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Got the Low Carb Blues? Why High Carb Foods Make us Happy

Carbs Addictive

Anyone who enjoys a good bowl of pasta know how delicious carbohydrate rich meals can be. Some would even say addictive.

I can only speak for myself, but if I get rolling on a pizza, you’re looking at a runaway freight train that can easily put back a whole pie and then some. I feel great for about 45 minutes after, then not so much. The lethargy that can set in after a high carb meal is part of what drives many of us to the low carb style of eating.

But is low carb all the time good for mood?

Maybe not for some of us. Despite what you may have heard, too much protein can actually inhibit the production of serotonin. By contrast, eating carbohydrates helps our brains make important neurotransmitters that regulate mood.

Why are carbs so addictive?

People get addicted to carbohydrate rich meals because eating carbs sets off a metabolic chain of events that literally makes us happy. Carbs light up our brain’s pleasure centers.

How?

Carbohydrate rich meals spike insulin levels, which helps our brains make serotonin, the feel good neurotransmitter responsible for sleep, mood, and even sex drive.

For more on this topic, see: Boosting serotonin with food: what you need to know.

Before our research team evaluated peer reviewed literature, I expected to find that a diet high in animal protein is what gives us the greatest boost in serotonin because animal protein, and famously turkey, is very high in tryptophan, which is the amino acid precursor to serotonin.

Our bodies need tryptophan to make serotonin, it’s just that the level of tryptophan circulating in the blood doesn’t dictate the amount of tryptophan that makes its way into our brains. High protein meals raise our blood levels of tryptophan, but not serotonin in the brain, in fact, they can lower serotonin.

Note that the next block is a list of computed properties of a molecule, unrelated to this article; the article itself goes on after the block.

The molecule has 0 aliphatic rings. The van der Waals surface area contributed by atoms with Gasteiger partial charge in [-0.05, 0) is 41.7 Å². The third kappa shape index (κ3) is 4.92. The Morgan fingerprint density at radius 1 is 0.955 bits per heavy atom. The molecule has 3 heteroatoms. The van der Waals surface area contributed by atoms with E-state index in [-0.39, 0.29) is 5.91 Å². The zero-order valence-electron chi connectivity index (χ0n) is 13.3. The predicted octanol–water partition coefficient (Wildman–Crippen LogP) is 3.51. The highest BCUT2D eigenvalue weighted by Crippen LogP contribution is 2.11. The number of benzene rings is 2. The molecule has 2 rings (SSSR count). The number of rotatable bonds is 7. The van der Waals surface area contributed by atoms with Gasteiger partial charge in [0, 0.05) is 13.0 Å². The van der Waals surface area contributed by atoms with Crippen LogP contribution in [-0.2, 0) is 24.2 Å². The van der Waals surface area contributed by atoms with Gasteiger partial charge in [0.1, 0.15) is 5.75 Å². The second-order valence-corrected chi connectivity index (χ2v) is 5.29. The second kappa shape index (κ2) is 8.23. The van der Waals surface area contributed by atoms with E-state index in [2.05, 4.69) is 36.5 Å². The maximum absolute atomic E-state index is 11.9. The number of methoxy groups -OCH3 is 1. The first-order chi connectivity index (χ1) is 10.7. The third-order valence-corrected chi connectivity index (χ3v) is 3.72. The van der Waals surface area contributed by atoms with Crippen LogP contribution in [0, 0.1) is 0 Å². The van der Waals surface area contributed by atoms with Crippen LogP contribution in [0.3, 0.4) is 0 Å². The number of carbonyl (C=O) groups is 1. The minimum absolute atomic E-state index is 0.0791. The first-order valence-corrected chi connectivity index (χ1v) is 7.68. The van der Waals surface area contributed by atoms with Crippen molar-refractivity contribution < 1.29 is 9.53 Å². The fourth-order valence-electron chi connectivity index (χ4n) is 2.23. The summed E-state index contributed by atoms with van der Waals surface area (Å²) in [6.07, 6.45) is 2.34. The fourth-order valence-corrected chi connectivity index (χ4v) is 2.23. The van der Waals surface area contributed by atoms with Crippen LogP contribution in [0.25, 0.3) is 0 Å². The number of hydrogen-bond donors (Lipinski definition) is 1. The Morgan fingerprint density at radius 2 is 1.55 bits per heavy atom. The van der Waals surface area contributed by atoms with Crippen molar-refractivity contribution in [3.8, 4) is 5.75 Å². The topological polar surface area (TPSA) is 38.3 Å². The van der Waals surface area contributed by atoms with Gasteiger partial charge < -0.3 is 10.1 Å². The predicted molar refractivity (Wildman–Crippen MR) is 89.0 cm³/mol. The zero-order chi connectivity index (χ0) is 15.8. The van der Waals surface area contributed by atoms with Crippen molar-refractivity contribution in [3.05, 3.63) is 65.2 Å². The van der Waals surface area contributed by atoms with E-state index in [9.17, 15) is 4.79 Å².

How is this possible?

Because amino acids work in concert.

Carbs help tryptophan reach the brain

Tyrosine, methionine, tryptophan and others, compete for uptake into the brain, and as it turns out, tryptophan is perpetually in last place.

On a level playing field, other amino acids, such as the amino acids we get from eating animal protein, will win out against tryptophan. But tryptophan has a trick up its sleeve. Where other amino acids are neutralized by spikes in insulin, which happens when we eat carbohydrates, serotonin binds to a substance called albumin.

Binding to albumin preserves tryptophan so it can journey into the brain and make serotonin, which makes us feel good.

We eat carbs, and our brains become better at making serotonin. In this way, eating crabs lights up the brain’s pleasure centers.

Consider this quote from Richard J. Wurtman’s paper titled the Effect of Nutrients on Neurotransmitter Release:

Thus, the ability of circulating tryptophan molecules to enter the brain is increased when plasma levels of the other LNAAs fall (as occurs after insulin is secreted) and is diminished when the plasma levels of the other LNAAs rise, even if plasma tryptophan levels remain unchanged. Since all dietary proteins are considerably richer in the other LNAAs than in tryptophan (only 1.0–1.5 percent of most proteins), consumption of a protein-rich meal decreases the plasma/tryptophan ratio (the ratio of the plasma tryptophan concentration to the summed concentrations of its major circulating competitors for brain uptake, principally, tyrosine; phenylalanine; the branched-chain amino acids leucine, isoleucine, and valine; and methionine). This, in turn, decreases tryptophan’s transport into the brain and slows its conversion to serotonin.

So, load up on the carbs?

Not necessarily. While going keto forever and never eating carbs isn’t healthy, eating a high glycemic diet rich in refined carbohydrates isn’t healthy either.

An excess of insulin brought on by too much sugar, bread, and pizza can and will cause inflammation in the body. 1

As a general rule, staying away from refined carbohydrates is a good idea for most people.

The main thing I wanted to draw attention to in this post is the happy place our favorite carbs take us to, at least for a time. Not everyone needs the same amount, but finding your carb sweet spot can be a thing of joy, literally.

Dr. Dan Deakter, MD

Dr. Dan Deakter, M.D., serves as the Medical Advisor of Gene Food. He trained in General Surgery at The Albert Einstein School of Medicine in NYC, and is an ABEM certified Emergency Physician. His medical practice is currently focused on improving health span and longevity.

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